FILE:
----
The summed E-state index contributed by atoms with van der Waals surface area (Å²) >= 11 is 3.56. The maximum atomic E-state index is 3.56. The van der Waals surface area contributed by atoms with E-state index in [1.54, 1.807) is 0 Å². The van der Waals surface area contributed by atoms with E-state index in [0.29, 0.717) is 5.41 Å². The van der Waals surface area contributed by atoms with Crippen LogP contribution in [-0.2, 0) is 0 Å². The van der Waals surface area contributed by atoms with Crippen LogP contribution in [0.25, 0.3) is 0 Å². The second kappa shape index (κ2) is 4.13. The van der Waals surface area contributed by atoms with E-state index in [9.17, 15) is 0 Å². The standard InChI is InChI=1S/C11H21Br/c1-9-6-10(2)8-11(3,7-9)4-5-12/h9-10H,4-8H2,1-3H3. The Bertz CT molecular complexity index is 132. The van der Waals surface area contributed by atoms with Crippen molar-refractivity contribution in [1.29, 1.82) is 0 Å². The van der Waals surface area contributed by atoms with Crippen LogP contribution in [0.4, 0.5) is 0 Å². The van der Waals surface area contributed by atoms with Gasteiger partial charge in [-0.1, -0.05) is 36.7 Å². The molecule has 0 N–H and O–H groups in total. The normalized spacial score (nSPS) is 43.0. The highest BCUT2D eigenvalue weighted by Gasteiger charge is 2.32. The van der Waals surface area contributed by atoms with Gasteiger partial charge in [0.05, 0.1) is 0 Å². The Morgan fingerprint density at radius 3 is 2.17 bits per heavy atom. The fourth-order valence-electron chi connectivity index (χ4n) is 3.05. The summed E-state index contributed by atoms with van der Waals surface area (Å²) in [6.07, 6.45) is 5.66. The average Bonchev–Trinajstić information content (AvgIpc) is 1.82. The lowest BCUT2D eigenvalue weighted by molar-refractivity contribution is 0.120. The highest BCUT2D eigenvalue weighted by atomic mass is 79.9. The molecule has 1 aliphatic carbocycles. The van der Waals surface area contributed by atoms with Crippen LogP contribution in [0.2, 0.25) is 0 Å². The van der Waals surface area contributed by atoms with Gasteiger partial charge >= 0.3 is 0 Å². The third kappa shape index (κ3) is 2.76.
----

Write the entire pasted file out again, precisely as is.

The summed E-state index contributed by atoms with van der Waals surface area (Å²) >= 11 is 3.56. The maximum atomic E-state index is 3.56. The van der Waals surface area contributed by atoms with E-state index in [1.54, 1.807) is 0 Å². The van der Waals surface area contributed by atoms with E-state index in [0.29, 0.717) is 5.41 Å². The van der Waals surface area contributed by atoms with Crippen LogP contribution in [-0.2, 0) is 0 Å². The van der Waals surface area contributed by atoms with Crippen LogP contribution in [0.25, 0.3) is 0 Å². The second kappa shape index (κ2) is 4.13. The van der Waals surface area contributed by atoms with E-state index in [9.17, 15) is 0 Å². The standard InChI is InChI=1S/C11H21Br/c1-9-6-10(2)8-11(3,7-9)4-5-12/h9-10H,4-8H2,1-3H3. The Bertz CT molecular complexity index is 132. The van der Waals surface area contributed by atoms with Crippen molar-refractivity contribution in [1.29, 1.82) is 0 Å². The van der Waals surface area contributed by atoms with Crippen LogP contribution in [0.4, 0.5) is 0 Å². The van der Waals surface area contributed by atoms with Gasteiger partial charge in [-0.1, -0.05) is 36.7 Å². The molecule has 0 N–H and O–H groups in total. The normalized spacial score (nSPS) is 43.0. The highest BCUT2D eigenvalue weighted by Gasteiger charge is 2.32. The van der Waals surface area contributed by atoms with Gasteiger partial charge in [0.05, 0.1) is 0 Å². The Morgan fingerprint density at radius 3 is 2.17 bits per heavy atom. The fourth-order valence-electron chi connectivity index (χ4n) is 3.05. The summed E-state index contributed by atoms with van der Waals surface area (Å²) in [6.07, 6.45) is 5.66. The average Bonchev–Trinajstić information content (AvgIpc) is 1.82. The lowest BCUT2D eigenvalue weighted by molar-refractivity contribution is 0.120. The highest BCUT2D eigenvalue weighted by atomic mass is 79.9. The molecule has 1 aliphatic carbocycles. The van der Waals surface area contributed by atoms with Crippen LogP contribution in [0.2, 0.25) is 0 Å². The van der Waals surface area contributed by atoms with Gasteiger partial charge >= 0.3 is 0 Å². The third kappa shape index (κ3) is 2.76.